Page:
by Samira Salwan
USMCA is a great deal for all three countries, solves the many deficiencies and mistakes in NAFTA, greatly opens markets to our farmers and manufacturers, reduces trade barriers to the U.S. and will bring all three Great Nations together in competition with the rest of the world.
-Donald Trump, President of the United States
In light of the economic downfall caused by the coronavirus, a bipartisan coalition has lobbied to push back the planned implementation date of the US-Mexico-Canada Agreement (USMCA). But what is the USMCA and why should it’s implementation be pushed back?
The US-Mexico-Canada Agreement, a multilateral free trade agreement between the three North American countries, is often said to be the reformed version of the North American Free Trade Agreement (NAFTA). This new trade agreement has three provisions which are paramount in ensuring free-flowing commerce between the three nations.
The first major provision relates to the dairy and agriculture industry. This provision not only allows the U.S. to gain access to 3.6% of Canada’s dairy market completely tariff-free but also enables U.S. farmers to forgo Canadian limits on agricultural products. It is estimated that U.S-Canada agricultural trade will increase by $70 million, which amounts to a potential 12% increase in sector-specific trade. It is important to note, however, that this accounts for a minute fraction of the U.S gross domestic product.
Changing tariffs and restrictions on the automobile industry is another key aspect of the US-Mexico-Canada Agreement. A key hallmark of NAFTA was its tariff-free provision for all automobiles that had at least 62.5% of their components manufactured in the three North American countries. The USMCA has taken a more stringent approach to the tariff-free policies for automobile companies; namely, it has increased the North American manufacturing requirement to 75%.
These policies, reminiscent of protectionist tariff walls from Japan in the 70s, aim to incentivize automobile production within the borders of the North American states. Increased automobile production in those regions could lead to the creation of jobs and a rise in economic growth. The USMCA also requires that 30% of work done on produced automobiles must be completed by workers earning $16 per hour or more.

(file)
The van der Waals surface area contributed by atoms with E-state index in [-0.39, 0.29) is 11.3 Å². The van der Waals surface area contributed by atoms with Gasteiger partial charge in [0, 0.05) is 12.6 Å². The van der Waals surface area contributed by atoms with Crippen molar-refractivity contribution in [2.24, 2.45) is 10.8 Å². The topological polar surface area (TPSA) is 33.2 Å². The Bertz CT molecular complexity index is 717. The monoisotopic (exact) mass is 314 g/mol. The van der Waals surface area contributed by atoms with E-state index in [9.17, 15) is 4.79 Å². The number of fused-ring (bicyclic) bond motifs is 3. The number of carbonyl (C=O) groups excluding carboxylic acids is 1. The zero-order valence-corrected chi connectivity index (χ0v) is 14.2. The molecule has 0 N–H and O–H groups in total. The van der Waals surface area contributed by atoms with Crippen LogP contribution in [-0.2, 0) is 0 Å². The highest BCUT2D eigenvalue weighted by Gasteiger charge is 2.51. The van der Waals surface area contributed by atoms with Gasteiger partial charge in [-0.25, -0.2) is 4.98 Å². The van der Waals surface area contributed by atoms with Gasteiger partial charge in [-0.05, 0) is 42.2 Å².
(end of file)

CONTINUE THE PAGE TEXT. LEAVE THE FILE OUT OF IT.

The automobile provisions call for better pay and higher employment for North American workers.
The USMCA’s rules regarding intellectual property and digital trade are perhaps the most important stipulations within the agreement. Playing to the tune of neoliberal economic policies, the US-Mexico-Canada Agreement further extends copyright periods to 70 years after the life of its creator. Digital products, such as e-books and music, are also within the confines of the trade agreement.
The USMCA prohibits all duties on digital products and internet companies can not be held liable for content generated by their users. This policy comes much to the rejoice of Silicon Valley companies however concern arises on behalf of human rights activists who worry about the hate speech implications. Additionally, the trade agreement relaxes restrictions on data protectionism, specifically relating to the in-country data storage provisions, again playing into multinational technology corporations’ best interests.
Another key difference between NAFTA and USMCA is the environment provisions made in the latter. The trade agreement sets out $600 million to combat pertinent environmental issues and it allows the better administration of environmental regulations through removing the requirement in which a violation pertaining to trade must occur for action to be taken. This aspect of the agreement has caused much pride and it has bought the political endorsement of many democrats. However, a plethora of environmental groups, such as the Sierra group, urge the North American countries to hold themselves to higher environmental standards.
In this administration, few policy achievements were as celebrated as this trade agreement and the sudden need to delay its beginning has puzzled many.
Bipartisan senators of the Senate Finance committee have called for the delay of the June 1st start date, calling the aforementioned deadline “highly aggressive.”
According to the letter of request sent to Robert Lighthizer, the senators believe that businesses currently lack the appropriate information needed to comply with the rules stipulated in the USMCA. Concerns have been raised specifically regarding the automobile industry’s ability to alter its production within the confines of the USMCA’s deadlines.
Due to the coronavirus, corporations had to take many precautionary measures and the sudden implementation of the USMCA is projected to further intensify loss in profitability.
The tolls of the economic downturn caused by the global pandemic extend far further than what anyone had originally imagined and the implementation of the USMCA is currently left hanging in the balance.